The current batch of replacements— cannon fodder, did not think this. They had so little regard and respect for the Apes, that they have strapped their rifles to their back and were running them down. Not on two feet, like warriors would face off, but on all four, the way a Kilrathi would run down fleeing prey. It gave them greatly more speed, but took away their unnatural weapons. This was not an announced push, so the cubs were not wearing full E-suits, not like the Terrans. They had sense enough to do so.
Even if they had, they would still be dead. Kruq’nov has seen even veteran warriors reflexively extend their claws and tear their suits. That was why he fought hand-to-hand with the blades on his rifle. Keeping the enemy distant helped him control his own blood-lust. Terrans took full advantage of that as well. Any offense a Kilrathi warrior could throw at them, the clever Apes had a defense.
Both he and Nrsah watched as one Terran stumbled and fell, only to be picked up by his comrade. Kruq’nov knew it a ploy, one they have used often enough. Other veterans watched the spectacle, a few even laughed at the foolishness of the cubs. Yes, really fun watching all those sought after replacements throw their lives away. The three from his squad that leapt after them, Kruq’nov had not even learned their names. He gave up trying to match faces to names until after the recruits survived their first battle.
Halfway between the trenches, both Terrans went down a second time, this time into a crater. The recruits continued their pursuit, not even noticing the two-eights of Terrans popping up, eight on each of their sides, and opened up on them with their assault rifles. Plasma pulses at point-blank range seared the flesh of bones, and vaporized large portions of the replacements. All the cubs were dead in seconds.
With the Apes exposing themselves, Kruq’nov brought his rifle to shoulder level and decided to take a few shots at them. He squeezed off a burst of ionized gas, missing the Terrans, but catching their attention. Nrsah mimicked his Second Claw, taking his own careful aim at the Terrans. A beam rifle would be a more precise weapon at this range, or even an auto cannon. Nothing like hypersonic projectiles to turn flesh from living to dead. Within seconds, his whole section of the trench opened up on the Apes in no-man’s land. The section’s auto cannon went to work, chewing up the land around the Apes.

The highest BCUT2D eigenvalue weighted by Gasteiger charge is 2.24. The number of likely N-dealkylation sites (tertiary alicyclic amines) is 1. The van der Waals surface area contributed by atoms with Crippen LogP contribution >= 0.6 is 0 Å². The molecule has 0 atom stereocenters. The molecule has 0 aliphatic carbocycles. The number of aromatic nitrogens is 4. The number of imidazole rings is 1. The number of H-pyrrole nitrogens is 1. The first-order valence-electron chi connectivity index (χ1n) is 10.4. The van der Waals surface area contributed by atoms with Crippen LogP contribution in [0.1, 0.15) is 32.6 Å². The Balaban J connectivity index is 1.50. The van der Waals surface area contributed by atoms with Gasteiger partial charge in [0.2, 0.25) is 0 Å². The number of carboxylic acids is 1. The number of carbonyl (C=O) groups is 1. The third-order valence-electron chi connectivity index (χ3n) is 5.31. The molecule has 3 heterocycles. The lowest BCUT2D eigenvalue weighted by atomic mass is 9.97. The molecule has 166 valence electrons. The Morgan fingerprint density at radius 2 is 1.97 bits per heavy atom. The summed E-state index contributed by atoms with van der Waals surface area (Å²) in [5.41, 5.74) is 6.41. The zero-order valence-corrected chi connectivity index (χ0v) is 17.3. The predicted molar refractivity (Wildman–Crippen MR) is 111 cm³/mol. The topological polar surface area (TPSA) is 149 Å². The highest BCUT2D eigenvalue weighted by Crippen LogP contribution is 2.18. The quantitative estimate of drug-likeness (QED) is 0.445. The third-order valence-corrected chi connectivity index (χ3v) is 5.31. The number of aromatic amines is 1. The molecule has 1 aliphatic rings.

About an octomak away, the Terran trenches began to return their own ranged fire, attempting to cover their own people’s retreat. Kruq’nov watched with some satisfaction as three Terran ambushers went down, one in several pieces. He only hoped it was not the Ape Second Claw, or whatever they called the rank, Mac’Fearson. He was a sly one, an excellent leader of raids. If anybody in this trench would kill that Ape, it would be Kruq’nov. He only hoped they went hand-to-hand. It would be a great honor to kill such a warrior in single combat.
Almost as suddenly as it started, the firefight ended. Kilrathi climbed down from the rim of the trench and went back to their daily business. Nrsah looked up at Kruq’nov, disbelief on his face. He had just survived his first firefight. “I never imagines the Apes fight so fiercely. They fought like–“
”Warriors?” Kruq’nov offered. Nrsah bobbed his head in agreement. “You don’t need to imagine, you simply need to accept it. What they lack in brute force, they make up in cunning. Stop thinking of the Apes as prey, and start thinking of them as enemies. You do that, and you might even survive this place.” Kruq’nov would not tell a replacement that there was no hope for victory on Repleetah. Only survival.